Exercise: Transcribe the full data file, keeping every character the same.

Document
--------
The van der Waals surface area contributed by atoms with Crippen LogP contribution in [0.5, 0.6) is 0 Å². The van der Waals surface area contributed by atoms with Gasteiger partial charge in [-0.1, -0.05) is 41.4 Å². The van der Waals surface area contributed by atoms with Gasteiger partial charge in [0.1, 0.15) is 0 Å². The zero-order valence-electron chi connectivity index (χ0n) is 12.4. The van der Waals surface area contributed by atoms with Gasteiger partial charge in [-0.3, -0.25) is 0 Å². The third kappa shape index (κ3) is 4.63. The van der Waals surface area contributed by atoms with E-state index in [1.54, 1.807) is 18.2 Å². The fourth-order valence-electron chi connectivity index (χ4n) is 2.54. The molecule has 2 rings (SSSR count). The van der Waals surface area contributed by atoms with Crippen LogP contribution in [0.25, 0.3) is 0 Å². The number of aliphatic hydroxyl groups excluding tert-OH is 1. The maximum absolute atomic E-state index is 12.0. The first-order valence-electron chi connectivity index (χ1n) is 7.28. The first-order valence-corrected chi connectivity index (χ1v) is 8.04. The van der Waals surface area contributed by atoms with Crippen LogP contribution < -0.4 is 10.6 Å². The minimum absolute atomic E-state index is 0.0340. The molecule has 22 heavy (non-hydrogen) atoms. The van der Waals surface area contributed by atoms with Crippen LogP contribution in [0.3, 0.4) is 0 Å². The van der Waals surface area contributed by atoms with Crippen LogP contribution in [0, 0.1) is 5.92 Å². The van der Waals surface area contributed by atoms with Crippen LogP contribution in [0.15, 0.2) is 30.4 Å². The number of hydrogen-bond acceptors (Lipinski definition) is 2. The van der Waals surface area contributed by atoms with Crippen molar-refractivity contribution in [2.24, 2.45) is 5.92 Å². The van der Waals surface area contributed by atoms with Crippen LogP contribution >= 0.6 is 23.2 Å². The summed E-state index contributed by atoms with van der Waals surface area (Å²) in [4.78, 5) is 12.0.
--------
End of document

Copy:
The van der Waals surface area contributed by atoms with Crippen LogP contribution in [0.5, 0.6) is 0 Å². The van der Waals surface area contributed by atoms with Gasteiger partial charge in [-0.1, -0.05) is 41.4 Å². The van der Waals surface area contributed by atoms with Gasteiger partial charge in [0.1, 0.15) is 0 Å². The zero-order valence-electron chi connectivity index (χ0n) is 12.4. The van der Waals surface area contributed by atoms with Gasteiger partial charge in [-0.3, -0.25) is 0 Å². The third kappa shape index (κ3) is 4.63. The van der Waals surface area contributed by atoms with E-state index in [1.54, 1.807) is 18.2 Å². The fourth-order valence-electron chi connectivity index (χ4n) is 2.54. The molecule has 2 rings (SSSR count). The van der Waals surface area contributed by atoms with Crippen LogP contribution in [0.25, 0.3) is 0 Å². The number of aliphatic hydroxyl groups excluding tert-OH is 1. The maximum absolute atomic E-state index is 12.0. The first-order valence-electron chi connectivity index (χ1n) is 7.28. The first-order valence-corrected chi connectivity index (χ1v) is 8.04. The van der Waals surface area contributed by atoms with Crippen LogP contribution < -0.4 is 10.6 Å². The minimum absolute atomic E-state index is 0.0340. The molecule has 22 heavy (non-hydrogen) atoms. The van der Waals surface area contributed by atoms with Crippen LogP contribution in [0.3, 0.4) is 0 Å². The van der Waals surface area contributed by atoms with Crippen LogP contribution in [0, 0.1) is 5.92 Å². The van der Waals surface area contributed by atoms with Crippen LogP contribution in [0.15, 0.2) is 30.4 Å². The number of hydrogen-bond acceptors (Lipinski definition) is 2. The van der Waals surface area contributed by atoms with Crippen molar-refractivity contribution in [2.24, 2.45) is 5.92 Å². The van der Waals surface area contributed by atoms with Crippen LogP contribution >= 0.6 is 23.2 Å². The summed E-state index contributed by atoms with van der Waals surface area (Å²) in [4.78, 5) is 12.0.